Tried & true Blue Yeti USB microphone.

Tried & true Blue Yeti USB microphone.

Tried & true Blue Snowball Ice USB microphone.

Tried & true Blue Snowball Ice USB microphone.


There's a reason podcasters more often than not seek the Blue Yeti USB microphone or the Blue Snowball microphone. They are super easy to use, extremely reliable, and produce great sound quality for being plug & play microphones.

"Why a USB microphone, and not just my laptop?"

Humans are very sensitive to poor audio. Our sense of hearing is extremely powerful - think about when you watch a great looking video, with poor audio. It ruins the experience. Your laptop audio quality, no matter how good the microphone, will not hold up past a few podcast episodes.

"Why not a hand recorder with good microphones?"

Because, a hand recorder that records a minimum level of quality actually costs about the same or more than the plug and play USB microphones. Also, it's hard to edit each voice separately as two tracks.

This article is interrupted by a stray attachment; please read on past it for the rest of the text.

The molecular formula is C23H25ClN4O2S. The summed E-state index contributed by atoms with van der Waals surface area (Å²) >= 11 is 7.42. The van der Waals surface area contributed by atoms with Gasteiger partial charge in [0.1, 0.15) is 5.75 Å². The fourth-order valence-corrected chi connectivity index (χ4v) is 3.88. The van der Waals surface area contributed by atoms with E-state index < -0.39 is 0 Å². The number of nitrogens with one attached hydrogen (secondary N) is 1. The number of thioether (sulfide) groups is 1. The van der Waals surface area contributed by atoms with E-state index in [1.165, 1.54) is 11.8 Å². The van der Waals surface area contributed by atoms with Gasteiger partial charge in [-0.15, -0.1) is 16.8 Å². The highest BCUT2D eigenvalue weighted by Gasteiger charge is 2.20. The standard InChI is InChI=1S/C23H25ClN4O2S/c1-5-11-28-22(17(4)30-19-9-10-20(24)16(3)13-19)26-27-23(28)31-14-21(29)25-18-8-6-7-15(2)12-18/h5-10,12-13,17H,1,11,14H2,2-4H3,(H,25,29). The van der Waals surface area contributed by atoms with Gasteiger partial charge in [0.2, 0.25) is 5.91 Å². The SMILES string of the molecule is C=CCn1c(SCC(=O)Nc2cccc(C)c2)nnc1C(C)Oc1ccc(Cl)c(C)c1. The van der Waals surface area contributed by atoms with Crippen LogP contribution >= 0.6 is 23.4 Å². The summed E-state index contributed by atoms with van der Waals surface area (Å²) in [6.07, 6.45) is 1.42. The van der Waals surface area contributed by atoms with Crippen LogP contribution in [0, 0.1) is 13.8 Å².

"Why a USB microphone, and not something with these things?"

Because, if you get a XLR microphone to start, then you have to buy the hand recorder above or a mixer, and learn how to use that as well.

"Oh, right, and I remember my goals are..."

  • as quickly as possible
  • as little resources as possible
  • as little money as possible
  • as little technical know how as possible

"Why are you using two different Blue microphones? Why don't you just use two of the same?"

Because, the way these microphones are engineered make it difficult for recording and editing programs to recognize as 2 separate microphones, so it can record 2 separate tracks. It's important to record as 2 separate tracks (one focused on your voice, one focused on your guest's voice).

In short: Your laptop will think you only have one microphone plugged in.

With the Blue Yeti and Snowball, your laptop will still think it only has one microphone plugged in, but I will show you how to bypass that with a little hack during our next topic: software.


Audacity dashboard

Audacity dashboard

Garage Band dashboard

Garage Band dashboard